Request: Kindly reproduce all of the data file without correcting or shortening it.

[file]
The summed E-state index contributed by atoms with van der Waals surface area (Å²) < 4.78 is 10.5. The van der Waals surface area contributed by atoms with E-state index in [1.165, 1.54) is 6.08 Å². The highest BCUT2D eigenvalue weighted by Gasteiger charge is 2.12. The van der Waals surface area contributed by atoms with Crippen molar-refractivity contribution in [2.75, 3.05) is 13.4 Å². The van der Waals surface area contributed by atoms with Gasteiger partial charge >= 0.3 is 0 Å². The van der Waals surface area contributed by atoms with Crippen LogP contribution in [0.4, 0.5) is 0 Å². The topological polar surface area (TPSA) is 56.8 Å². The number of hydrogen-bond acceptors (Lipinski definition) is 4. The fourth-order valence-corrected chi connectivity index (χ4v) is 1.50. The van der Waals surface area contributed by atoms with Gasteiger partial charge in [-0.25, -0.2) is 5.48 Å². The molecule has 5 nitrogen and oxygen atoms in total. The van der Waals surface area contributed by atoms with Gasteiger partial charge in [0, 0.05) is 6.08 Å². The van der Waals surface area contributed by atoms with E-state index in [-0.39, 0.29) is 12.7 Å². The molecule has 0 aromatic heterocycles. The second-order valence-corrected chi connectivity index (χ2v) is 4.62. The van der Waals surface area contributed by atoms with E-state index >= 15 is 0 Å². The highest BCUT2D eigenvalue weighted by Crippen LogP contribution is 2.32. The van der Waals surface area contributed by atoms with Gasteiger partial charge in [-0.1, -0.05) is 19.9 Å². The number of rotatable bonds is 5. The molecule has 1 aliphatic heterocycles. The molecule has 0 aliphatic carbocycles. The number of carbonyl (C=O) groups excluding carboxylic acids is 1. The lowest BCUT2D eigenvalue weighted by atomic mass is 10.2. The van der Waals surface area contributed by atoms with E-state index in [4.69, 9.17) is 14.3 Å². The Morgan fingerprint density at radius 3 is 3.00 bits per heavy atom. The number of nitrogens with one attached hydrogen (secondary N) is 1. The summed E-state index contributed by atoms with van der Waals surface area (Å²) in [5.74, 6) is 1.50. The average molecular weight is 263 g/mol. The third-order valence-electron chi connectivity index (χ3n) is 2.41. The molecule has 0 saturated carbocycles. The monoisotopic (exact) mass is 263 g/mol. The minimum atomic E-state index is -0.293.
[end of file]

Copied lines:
The summed E-state index contributed by atoms with van der Waals surface area (Å²) < 4.78 is 10.5. The van der Waals surface area contributed by atoms with E-state index in [1.165, 1.54) is 6.08 Å². The highest BCUT2D eigenvalue weighted by Gasteiger charge is 2.12. The van der Waals surface area contributed by atoms with Crippen molar-refractivity contribution in [2.75, 3.05) is 13.4 Å². The van der Waals surface area contributed by atoms with Gasteiger partial charge >= 0.3 is 0 Å². The van der Waals surface area contributed by atoms with Crippen LogP contribution in [0.4, 0.5) is 0 Å². The topological polar surface area (TPSA) is 56.8 Å². The number of hydrogen-bond acceptors (Lipinski definition) is 4. The fourth-order valence-corrected chi connectivity index (χ4v) is 1.50. The van der Waals surface area contributed by atoms with Gasteiger partial charge in [-0.25, -0.2) is 5.48 Å². The molecule has 5 nitrogen and oxygen atoms in total. The van der Waals surface area contributed by atoms with Gasteiger partial charge in [0, 0.05) is 6.08 Å². The van der Waals surface area contributed by atoms with E-state index in [-0.39, 0.29) is 12.7 Å². The molecule has 0 aromatic heterocycles. The second-order valence-corrected chi connectivity index (χ2v) is 4.62. The van der Waals surface area contributed by atoms with E-state index >= 15 is 0 Å². The highest BCUT2D eigenvalue weighted by Crippen LogP contribution is 2.32. The van der Waals surface area contributed by atoms with Gasteiger partial charge in [-0.1, -0.05) is 19.9 Å². The number of rotatable bonds is 5. The molecule has 1 aliphatic heterocycles. The molecule has 0 aliphatic carbocycles. The number of carbonyl (C=O) groups excluding carboxylic acids is 1. The lowest BCUT2D eigenvalue weighted by atomic mass is 10.2. The van der Waals surface area contributed by atoms with E-state index in [4.69, 9.17) is 14.3 Å². The Morgan fingerprint density at radius 3 is 3.00 bits per heavy atom. The number of nitrogens with one attached hydrogen (secondary N) is 1. The summed E-state index contributed by atoms with van der Waals surface area (Å²) in [5.74, 6) is 1.50. The average molecular weight is 263 g/mol. The third-order valence-electron chi connectivity index (χ3n) is 2.41. The molecule has 0 saturated carbocycles. The monoisotopic (exact) mass is 263 g/mol. The minimum atomic E-state index is -0.293.